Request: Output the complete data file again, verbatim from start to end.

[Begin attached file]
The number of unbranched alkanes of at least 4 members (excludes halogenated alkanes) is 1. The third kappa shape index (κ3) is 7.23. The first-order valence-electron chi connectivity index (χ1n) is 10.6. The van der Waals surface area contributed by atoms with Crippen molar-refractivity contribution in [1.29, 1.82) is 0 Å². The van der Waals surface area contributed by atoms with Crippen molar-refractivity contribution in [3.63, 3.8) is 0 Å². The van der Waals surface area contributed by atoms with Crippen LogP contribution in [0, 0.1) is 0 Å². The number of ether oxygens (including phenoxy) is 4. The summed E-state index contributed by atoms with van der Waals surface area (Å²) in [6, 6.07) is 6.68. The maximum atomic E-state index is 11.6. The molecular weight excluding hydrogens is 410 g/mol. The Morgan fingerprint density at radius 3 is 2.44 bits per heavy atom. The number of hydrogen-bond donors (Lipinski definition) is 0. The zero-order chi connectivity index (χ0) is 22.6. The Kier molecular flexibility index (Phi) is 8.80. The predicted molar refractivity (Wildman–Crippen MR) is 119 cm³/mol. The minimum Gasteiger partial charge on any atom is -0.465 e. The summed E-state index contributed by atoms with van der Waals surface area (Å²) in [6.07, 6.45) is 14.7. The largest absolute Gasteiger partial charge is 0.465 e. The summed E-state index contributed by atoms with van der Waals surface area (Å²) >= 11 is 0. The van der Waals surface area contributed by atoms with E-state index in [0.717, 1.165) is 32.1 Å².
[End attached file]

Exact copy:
The number of unbranched alkanes of at least 4 members (excludes halogenated alkanes) is 1. The third kappa shape index (κ3) is 7.23. The first-order valence-electron chi connectivity index (χ1n) is 10.6. The van der Waals surface area contributed by atoms with Crippen molar-refractivity contribution in [1.29, 1.82) is 0 Å². The van der Waals surface area contributed by atoms with Crippen molar-refractivity contribution in [3.63, 3.8) is 0 Å². The van der Waals surface area contributed by atoms with Crippen LogP contribution in [0, 0.1) is 0 Å². The number of ether oxygens (including phenoxy) is 4. The summed E-state index contributed by atoms with van der Waals surface area (Å²) in [6, 6.07) is 6.68. The maximum atomic E-state index is 11.6. The molecular weight excluding hydrogens is 410 g/mol. The Morgan fingerprint density at radius 3 is 2.44 bits per heavy atom. The number of hydrogen-bond donors (Lipinski definition) is 0. The zero-order chi connectivity index (χ0) is 22.6. The Kier molecular flexibility index (Phi) is 8.80. The predicted molar refractivity (Wildman–Crippen MR) is 119 cm³/mol. The minimum Gasteiger partial charge on any atom is -0.465 e. The summed E-state index contributed by atoms with van der Waals surface area (Å²) in [6.07, 6.45) is 14.7. The largest absolute Gasteiger partial charge is 0.465 e. The summed E-state index contributed by atoms with van der Waals surface area (Å²) >= 11 is 0. The van der Waals surface area contributed by atoms with E-state index in [0.717, 1.165) is 32.1 Å².